WORLD Radio - Friendship foibles
My Little Pony: A New Generation offers a simplistic take on diversity and disagreement
NICK EICHER, HOST: Today is Friday, September 24th. Thank you for turning to WORLD Radio to help start your day.
Good morning. I’m Nick Eicher.
MYRNA BROWN, HOST: And I’m Myrna Brown. Coming next on The World and Everything in It: Can’t we all just get along?
That never-ending question has found its way in a new animated children’s flick about ponies and peace.
Here’s WORLD reviewer, Collin Garbarino.
Twilight Sparkle: Hurry, friends. It’s time for another adventure.
Rainbow Dash: Adventure? I’m in!
Applejack: Whoo hoo! Let’s go ponies!
COLLIN GARBARINO, REVIEWER: If you’ve had an elementary-aged girl in your house during the last 10 years, chances are you’ve seen at least a couple episodes of My Little Pony: Friendship Is Magic. It’s a cute TV show featuring colorful ponies having adventures and learning lessons about getting along. The newest pony movie gallops onto Netflix today. But this time there’s no friendship and no magic.
Sunny: I wish I had a friend who could fly around or float things. Why can’t we be friends any more.
Argyle: That my darling is a big question. And maybe one day, we’ll figure it out. Together. We’ll do our part, hoof to heart.
My Little Pony: A New Generation is set long after the previous series. As it begins, we learn some terrible unexplained event has robbed the land of Equestria of its pony magic. Even worse, the friendship is gone because all the pony tribes have turned on each other. The unicorns, the pegasi, and the earth ponies—that’s ponies without horns or wings—hate each other and never mingle.
The earth ponies live in fear of the other ponies, building up defenses against them.
Phyliss: We here at Canterlogic are so thrilled to create perfect products that protect ponies like you from ponies like that. And like I always say: To be scared is to be prepared. Oh, I love it!
But an earth pony named Sunny dreams of uniting the various ponies in friendship, and things start to get exciting when a unicorn suddenly appears in her hometown.
Izzy: Hi, new friend! My name’s Izzy!
Sunny: Unicorn! [screams]
Izzy: Is everypony playing hide and seek? I see you!
It turns out that while the earth ponies have been telling lies about the unicorns, the unicorns have been lying about the earth ponies.
Izzy: I was told all you earth ponies smell like rotten sardines, but you do not.
Sunny: What else do unicorns say about earth ponies?
Izzy: Oh, just that you’re lazy and not the brightest crystals in the forest. Sunny: Charming.
Izzy: Nope. Just those three.
Sunny and Izzy eventually team up with a pegasus named Zip. The three new friends set out on an adventure to collect special crystals to bring magic back to their land.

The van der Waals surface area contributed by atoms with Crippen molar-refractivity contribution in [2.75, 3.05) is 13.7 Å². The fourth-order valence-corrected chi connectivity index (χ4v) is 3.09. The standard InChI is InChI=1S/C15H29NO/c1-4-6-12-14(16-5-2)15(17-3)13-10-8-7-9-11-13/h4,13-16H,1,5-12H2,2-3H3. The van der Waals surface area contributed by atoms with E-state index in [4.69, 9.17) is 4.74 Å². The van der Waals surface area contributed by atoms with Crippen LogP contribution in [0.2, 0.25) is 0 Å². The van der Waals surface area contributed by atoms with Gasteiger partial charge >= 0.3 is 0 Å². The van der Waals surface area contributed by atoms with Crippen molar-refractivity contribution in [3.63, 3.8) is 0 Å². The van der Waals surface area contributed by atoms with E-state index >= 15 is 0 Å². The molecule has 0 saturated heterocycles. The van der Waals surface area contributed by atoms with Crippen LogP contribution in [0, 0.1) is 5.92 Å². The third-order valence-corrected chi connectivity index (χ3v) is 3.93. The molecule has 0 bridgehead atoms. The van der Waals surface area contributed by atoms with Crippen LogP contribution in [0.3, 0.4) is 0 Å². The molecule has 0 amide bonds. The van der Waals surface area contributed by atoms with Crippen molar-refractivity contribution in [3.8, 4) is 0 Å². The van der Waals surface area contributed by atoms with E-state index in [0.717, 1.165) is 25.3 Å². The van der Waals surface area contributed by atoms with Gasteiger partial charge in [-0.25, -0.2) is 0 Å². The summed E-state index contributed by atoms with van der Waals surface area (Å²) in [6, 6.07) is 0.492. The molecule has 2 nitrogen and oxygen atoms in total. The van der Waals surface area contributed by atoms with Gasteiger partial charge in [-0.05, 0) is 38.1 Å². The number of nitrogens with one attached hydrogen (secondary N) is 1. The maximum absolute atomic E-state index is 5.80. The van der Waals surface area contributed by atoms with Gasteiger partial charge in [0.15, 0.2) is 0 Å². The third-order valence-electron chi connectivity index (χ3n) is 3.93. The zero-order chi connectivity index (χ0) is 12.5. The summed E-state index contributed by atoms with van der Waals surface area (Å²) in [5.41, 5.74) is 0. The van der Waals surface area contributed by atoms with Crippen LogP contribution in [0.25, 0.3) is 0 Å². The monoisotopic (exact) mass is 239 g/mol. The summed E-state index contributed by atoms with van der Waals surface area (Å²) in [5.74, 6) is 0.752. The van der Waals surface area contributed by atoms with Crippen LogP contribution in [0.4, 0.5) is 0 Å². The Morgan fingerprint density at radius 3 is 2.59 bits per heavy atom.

Sunny: I don’t play. I win.
Alphabittle: Is that so.
Sunny: Yeah. It is, and I challenge you for that.
Alphabittle: You think you can beat me?
Sunny: Only one way to find out.
Alphabittle: Big talk for a little pony.
Sunny: I think you’ll find I’m average height.
Paramount originally slated My Little Pony: A New Generation for a theatrical release. But the studio sold it to Netflix because of the pandemic. The computer animated movie boasts relatively high production values and has well-known actors like Vanessa Hudgens, Sofia Carson, and Jane Krakowski voicing the ponies. But the story doesn’t break any new ground. It sticks to the well-worn path Disney blazed 30 years ago: head-strong, independent female lead, amusing sidekicks, transformational ending, and five original songs.
And of course, in true pony fashion, we’re supposed to learn a lesson about getting along with those who are different from us.
If there’s a villain, other than the general feeling of distrust, it’s Sprout, an earth pony voiced by comedian Ken Jeong. He uses the crowd’s fear of unicorns and pegasi to promote his own leadership, setting himself up as a dictator over the easily led earth ponies.
It’s probably not a coincidence that Sprout is a wealthy, self-absorbed pony with a reddish orange body and a blonde mane comb-over. Parents won’t miss this jab at President Trump. But I doubt the kids will notice.
Like all pony media, this movie promotes friendship and fun, and for the most part there’s nothing wrong with that. But the message is too simplistic. It suggests all distrust is unfounded, and that everyone could get along if we just decided to get along.
Hitch: You did it, Sunny.
Sunny: No, we did it. Together.
Izzy: Now we never have to be apart!
All: Hooves to Heart!
No matter how much understanding we practice in this world, different groups of people will be left with real, consequential disagreements. And sometimes, those will keep us from living peaceably. Evil and sin are real. Pretending they’re not doesn’t help anypony—I mean—anybody.
I’m Collin Garbarino.
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